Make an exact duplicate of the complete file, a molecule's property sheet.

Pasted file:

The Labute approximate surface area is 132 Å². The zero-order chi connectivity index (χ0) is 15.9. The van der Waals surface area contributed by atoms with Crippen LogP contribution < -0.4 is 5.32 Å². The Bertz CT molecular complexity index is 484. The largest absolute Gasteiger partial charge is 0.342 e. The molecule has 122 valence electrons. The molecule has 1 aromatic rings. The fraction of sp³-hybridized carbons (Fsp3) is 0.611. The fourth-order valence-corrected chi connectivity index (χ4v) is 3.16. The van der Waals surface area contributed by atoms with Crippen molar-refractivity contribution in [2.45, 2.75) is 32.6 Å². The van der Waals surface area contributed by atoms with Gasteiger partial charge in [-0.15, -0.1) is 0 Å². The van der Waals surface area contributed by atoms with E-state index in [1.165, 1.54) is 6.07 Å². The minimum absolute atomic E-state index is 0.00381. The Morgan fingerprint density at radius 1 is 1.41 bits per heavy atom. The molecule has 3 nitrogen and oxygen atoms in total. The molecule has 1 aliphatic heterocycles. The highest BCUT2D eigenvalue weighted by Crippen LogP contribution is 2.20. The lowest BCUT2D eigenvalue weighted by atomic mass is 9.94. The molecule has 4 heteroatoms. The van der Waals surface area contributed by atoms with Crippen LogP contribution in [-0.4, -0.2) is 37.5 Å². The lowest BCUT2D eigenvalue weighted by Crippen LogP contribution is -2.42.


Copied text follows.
The Labute approximate surface area is 132 Å². The zero-order chi connectivity index (χ0) is 15.9. The van der Waals surface area contributed by atoms with Crippen LogP contribution < -0.4 is 5.32 Å². The Bertz CT molecular complexity index is 484. The largest absolute Gasteiger partial charge is 0.342 e. The molecule has 122 valence electrons. The molecule has 1 aromatic rings. The fraction of sp³-hybridized carbons (Fsp3) is 0.611. The fourth-order valence-corrected chi connectivity index (χ4v) is 3.16. The van der Waals surface area contributed by atoms with Crippen molar-refractivity contribution in [2.45, 2.75) is 32.6 Å². The van der Waals surface area contributed by atoms with Gasteiger partial charge in [-0.15, -0.1) is 0 Å². The van der Waals surface area contributed by atoms with E-state index in [1.165, 1.54) is 6.07 Å². The minimum absolute atomic E-state index is 0.00381. The Morgan fingerprint density at radius 1 is 1.41 bits per heavy atom. The molecule has 3 nitrogen and oxygen atoms in total. The molecule has 1 aliphatic heterocycles. The highest BCUT2D eigenvalue weighted by Crippen LogP contribution is 2.20. The lowest BCUT2D eigenvalue weighted by atomic mass is 9.94. The molecule has 4 heteroatoms. The van der Waals surface area contributed by atoms with Crippen LogP contribution in [-0.4, -0.2) is 37.5 Å². The lowest BCUT2D eigenvalue weighted by Crippen LogP contribution is -2.42.